This is a very impressive trick for spectators. It is easy for goats to learn and a really crowd pleaser if you teach the goat to untie your hands from behind your back.

Goats are mouthy, curious creatures....and for this trick, PERFECT!

You need a short piece of rope to start this trick. A piece of cotton or nylon rope about 1/4" - 1/2" thick and about 12' long. Tie a knot in each end and a couple in the middle.

It might take a couple of days to teach the goat that you want it to take the rope in it's mouth, but when it does, it will be hard to keep the rope from the goat.

You can try this a couple of ways.

One: Dip the rope into something sweet. Dampen it and dip it into sweet feed. Let the goat eat the Sweet Feed off the rope and make a big fuss when it does.

Two: Hold the rope in your hand with the treat and when the goat mouths the rope, praise the goat. If the goat picks up the rope really praise the goat.

If you continue to do this a couple of days the goat will learn to look for the rope when you arrive. Praise the goat for this and give a treat. Soon the goat will take the rope in it's mouth right away, this is when you start doing other things with the rope. First hold it in your hand in a fist so that the rope hangs out long ways, have the goat pull the rope through your hand. Reward with a treat and much verbal praise when it does. As you do this start adding the words "Get the rope." or "Untie the rope." or "Rescue me!"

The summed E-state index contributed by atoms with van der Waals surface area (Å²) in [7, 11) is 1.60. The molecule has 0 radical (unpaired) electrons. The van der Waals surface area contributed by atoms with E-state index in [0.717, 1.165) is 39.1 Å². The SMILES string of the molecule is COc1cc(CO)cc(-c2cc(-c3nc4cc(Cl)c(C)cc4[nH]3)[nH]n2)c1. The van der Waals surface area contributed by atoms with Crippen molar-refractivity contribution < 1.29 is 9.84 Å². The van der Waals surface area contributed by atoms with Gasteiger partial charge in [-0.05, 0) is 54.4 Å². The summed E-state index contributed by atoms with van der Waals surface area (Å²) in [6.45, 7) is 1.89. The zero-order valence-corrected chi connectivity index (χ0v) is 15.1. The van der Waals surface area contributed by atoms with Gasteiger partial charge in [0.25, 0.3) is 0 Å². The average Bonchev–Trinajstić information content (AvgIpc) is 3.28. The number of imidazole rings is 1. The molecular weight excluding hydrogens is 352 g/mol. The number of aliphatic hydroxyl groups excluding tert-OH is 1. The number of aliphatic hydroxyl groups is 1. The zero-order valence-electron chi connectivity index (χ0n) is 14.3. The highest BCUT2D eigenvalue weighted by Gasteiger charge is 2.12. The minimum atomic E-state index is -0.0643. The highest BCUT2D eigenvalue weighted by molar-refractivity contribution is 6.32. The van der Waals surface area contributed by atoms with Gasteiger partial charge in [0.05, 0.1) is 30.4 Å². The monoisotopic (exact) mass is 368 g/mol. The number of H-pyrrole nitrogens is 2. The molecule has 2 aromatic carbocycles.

Have a friend come out to train with you at this point. Have your helper hold the rope behind their back with their hands together (as they would be tied up by a "bad guy". Let the goat see you hand the rope to the helper, but hold the goat back from the rope for a moment. Then tell the goat your cue words and send it to the rope. YOU, not the helper, treats the goat after it pulls the rope through the helpers hand. Give much verbal praise and repeat two or three times in one section. It is best to do two to four sections per day.

Now, take the rope and loosely tie the helpers hands (tie with one cross over and let the ends hang down). Tell the goat your cue words. You might be surprised how fast your goat will get the rope for you. Treat your goat and make a fuss...have the helper also give verbal praise to the goat.


You can teach your pet, any pet, to open a gift in a few easy steps....